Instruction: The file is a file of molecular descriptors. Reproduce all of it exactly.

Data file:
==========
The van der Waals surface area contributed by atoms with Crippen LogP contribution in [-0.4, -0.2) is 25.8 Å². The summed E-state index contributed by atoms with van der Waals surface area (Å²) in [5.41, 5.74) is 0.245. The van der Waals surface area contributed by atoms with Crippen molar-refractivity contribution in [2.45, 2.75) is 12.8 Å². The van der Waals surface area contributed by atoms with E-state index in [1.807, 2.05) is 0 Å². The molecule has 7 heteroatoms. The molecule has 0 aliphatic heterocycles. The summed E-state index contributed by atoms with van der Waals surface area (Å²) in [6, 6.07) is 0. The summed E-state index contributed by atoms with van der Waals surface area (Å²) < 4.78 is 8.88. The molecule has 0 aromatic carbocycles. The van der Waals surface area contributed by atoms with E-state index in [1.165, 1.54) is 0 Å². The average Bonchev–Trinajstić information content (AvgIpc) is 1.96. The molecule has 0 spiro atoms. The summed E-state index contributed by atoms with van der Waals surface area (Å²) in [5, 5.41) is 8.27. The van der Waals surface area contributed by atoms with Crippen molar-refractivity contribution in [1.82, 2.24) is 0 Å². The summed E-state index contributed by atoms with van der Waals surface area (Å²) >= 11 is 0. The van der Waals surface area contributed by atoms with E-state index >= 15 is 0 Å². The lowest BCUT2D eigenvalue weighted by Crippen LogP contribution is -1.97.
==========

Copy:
The van der Waals surface area contributed by atoms with Crippen LogP contribution in [-0.4, -0.2) is 25.8 Å². The summed E-state index contributed by atoms with van der Waals surface area (Å²) in [5.41, 5.74) is 0.245. The van der Waals surface area contributed by atoms with Crippen molar-refractivity contribution in [2.45, 2.75) is 12.8 Å². The van der Waals surface area contributed by atoms with E-state index in [1.807, 2.05) is 0 Å². The molecule has 7 heteroatoms. The molecule has 0 aliphatic heterocycles. The summed E-state index contributed by atoms with van der Waals surface area (Å²) in [6, 6.07) is 0. The summed E-state index contributed by atoms with van der Waals surface area (Å²) < 4.78 is 8.88. The molecule has 0 aromatic carbocycles. The van der Waals surface area contributed by atoms with E-state index in [1.165, 1.54) is 0 Å². The average Bonchev–Trinajstić information content (AvgIpc) is 1.96. The molecule has 0 spiro atoms. The summed E-state index contributed by atoms with van der Waals surface area (Å²) in [5, 5.41) is 8.27. The van der Waals surface area contributed by atoms with Crippen molar-refractivity contribution in [1.82, 2.24) is 0 Å². The summed E-state index contributed by atoms with van der Waals surface area (Å²) >= 11 is 0. The van der Waals surface area contributed by atoms with E-state index >= 15 is 0 Å². The lowest BCUT2D eigenvalue weighted by Crippen LogP contribution is -1.97.